Death is the price for speaking out in Iraq
IN A letter to a friend in Europe, Abdul Razaq al-Naas, a Baghdad university professor in his 50s, grieved for his killed friends and colleagues. His letter concluded: "I wonder who is next!" He was. On January 28 al-Naas drove from his office at Baghdad University. Two cars blocked his, and gunmen opened fire, killing him instantly.
Al-Naas is not the first academic to be killed in the mayhem of the "new Iraq". Hundreds of academics and scientists have met this fate since the March 2003 invasion. Baghdad universities alone have mourned the killing of over 80 members of staff. The minister of education stated recently that during 2005, 296 members of education staff were killed and 133 wounded.
Not one of these crimes has been investigated by the occupation forces or the interim governments. They leave that to international humanitarian groups and anti-war organisations. Among them is the Brussels Tribunal on Iraq, which has compiled a list to persuade the UN special rapporteur on summary executions to investigate the issue; they do so with the help of Iraqi academics, who risk their lives in the process. Their research shows that the victims have been men and women from all over Iraq, from different ethnic, religious and political backgrounds. Most were vocally opposed to the occupation. For the most part, they were killed in a fashion that suggests cold-blooded assassination. No one has claimed responsibility.
Like many Iraqis, I believe these killings are politically motivated and connected to the occupying forces’ failure to gain any significant social support in the country. For the occupation’s aims to be fulfilled, independent minds have to be eradicated. We feel that we are witnessing a deliberate attempt to destroy intellectual life in Iraq.
Dr al-Naas was a familiar face on al-Jazeera and al-Arabiya TV. He had often condemned the continued presence of US-led troops in Iraq, and criticised the sectarian interim governments and their militias. His case echoes the assassination of the academic Dr Abdullateef al-Mayah. A prominent human rights campaigner and critic of the occupation, Mayah was killed only 12 hours after he had appeared on al-Jazeera denouncing the corruption of the US-appointed Iraqi Governing Council.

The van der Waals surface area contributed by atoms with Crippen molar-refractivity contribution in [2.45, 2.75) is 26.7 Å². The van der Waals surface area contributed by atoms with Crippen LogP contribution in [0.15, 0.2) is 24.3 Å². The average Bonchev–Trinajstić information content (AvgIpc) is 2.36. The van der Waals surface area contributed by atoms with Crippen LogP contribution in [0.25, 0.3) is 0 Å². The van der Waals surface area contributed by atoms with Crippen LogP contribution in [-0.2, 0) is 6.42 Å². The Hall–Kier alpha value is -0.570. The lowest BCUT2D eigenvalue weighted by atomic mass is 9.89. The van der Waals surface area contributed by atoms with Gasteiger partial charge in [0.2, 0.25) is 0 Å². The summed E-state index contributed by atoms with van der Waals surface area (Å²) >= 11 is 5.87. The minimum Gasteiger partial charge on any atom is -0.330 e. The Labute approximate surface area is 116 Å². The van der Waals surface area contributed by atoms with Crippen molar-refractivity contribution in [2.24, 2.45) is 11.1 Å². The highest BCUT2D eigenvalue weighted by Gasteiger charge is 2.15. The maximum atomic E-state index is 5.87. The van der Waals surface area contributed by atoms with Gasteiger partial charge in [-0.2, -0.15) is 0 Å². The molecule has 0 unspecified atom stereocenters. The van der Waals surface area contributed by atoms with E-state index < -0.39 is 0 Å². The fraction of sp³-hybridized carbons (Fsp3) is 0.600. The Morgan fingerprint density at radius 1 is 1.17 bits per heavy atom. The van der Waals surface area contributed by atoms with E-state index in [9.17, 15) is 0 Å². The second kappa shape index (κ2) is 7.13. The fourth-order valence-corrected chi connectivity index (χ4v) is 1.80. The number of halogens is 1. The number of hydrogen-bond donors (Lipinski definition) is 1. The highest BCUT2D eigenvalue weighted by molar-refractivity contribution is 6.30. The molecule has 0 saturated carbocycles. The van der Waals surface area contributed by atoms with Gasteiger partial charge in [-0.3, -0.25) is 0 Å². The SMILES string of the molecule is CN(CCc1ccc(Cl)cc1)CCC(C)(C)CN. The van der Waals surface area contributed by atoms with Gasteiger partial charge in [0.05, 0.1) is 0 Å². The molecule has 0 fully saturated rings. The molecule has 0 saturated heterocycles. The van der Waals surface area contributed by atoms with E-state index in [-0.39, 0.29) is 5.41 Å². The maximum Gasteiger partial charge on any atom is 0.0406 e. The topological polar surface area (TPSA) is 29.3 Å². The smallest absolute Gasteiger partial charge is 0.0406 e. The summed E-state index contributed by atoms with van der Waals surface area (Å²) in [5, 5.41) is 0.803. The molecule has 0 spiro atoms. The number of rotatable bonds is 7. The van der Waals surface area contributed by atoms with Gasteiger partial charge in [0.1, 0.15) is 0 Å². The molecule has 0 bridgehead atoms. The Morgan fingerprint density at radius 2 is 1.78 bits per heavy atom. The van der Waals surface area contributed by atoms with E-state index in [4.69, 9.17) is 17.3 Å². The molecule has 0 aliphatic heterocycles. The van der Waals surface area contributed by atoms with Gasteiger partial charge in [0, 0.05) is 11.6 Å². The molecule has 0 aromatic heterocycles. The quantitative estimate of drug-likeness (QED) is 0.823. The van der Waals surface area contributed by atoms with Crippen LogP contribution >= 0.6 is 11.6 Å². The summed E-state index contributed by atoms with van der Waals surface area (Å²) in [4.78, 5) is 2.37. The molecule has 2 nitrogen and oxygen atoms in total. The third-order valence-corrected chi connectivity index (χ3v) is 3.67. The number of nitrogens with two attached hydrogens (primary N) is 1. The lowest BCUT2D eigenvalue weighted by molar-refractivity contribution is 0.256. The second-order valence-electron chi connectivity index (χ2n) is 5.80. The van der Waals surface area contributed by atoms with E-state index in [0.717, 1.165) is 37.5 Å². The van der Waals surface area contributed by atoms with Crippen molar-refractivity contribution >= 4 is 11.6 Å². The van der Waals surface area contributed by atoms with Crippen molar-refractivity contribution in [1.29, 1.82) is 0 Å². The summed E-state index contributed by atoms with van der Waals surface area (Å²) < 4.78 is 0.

Militias have replaced the disbanded Iraqi army, applying their own rule of law. Some units operate under a semblance of "legality" —the "wolf brigade", attached to the interior ministry, is infamous for its terror raids on mosques and the torture of civilians.
Last month the journalist Abdul Hadi al-Zaidi accused the government’s militias of targeting intellectuals. He is one of a group of Iraqi journalists who, in the aftermath of al-Naas’ assassination, went on strike, demanding an immediate investigation into the "systematic assassination campaign" against intellectuals opposed to the occupation.
After the London bombings, Tony Blair promised the British people to "bring those responsible to justice". In Iraq, the British government does exactly the opposite. The law of occupation states that: "All foreign soldiers, diplomats or contractors implicated in the killing of Iraqi civilians are immune from arrest or trial in Iraq." Both the British and US governments turn a blind eye to the systematic violations of human rights and murders committed by their clients in Iraq.
It has become obvious that the occupation forces, with their elite troops and $6bn-a-month budget, cannot hold Iraq. The only honourable and realistic way out is genuine dialogue with the Iraqi resistance over a complete withdrawal of foreign troops and adequate reparations and debt-cancellation to rebuild the country.
Haifa Zangana is an Iraqi-born novelist and former prisoner of Saddam’s regime; a longer version of this article will appear in Not One More Death.
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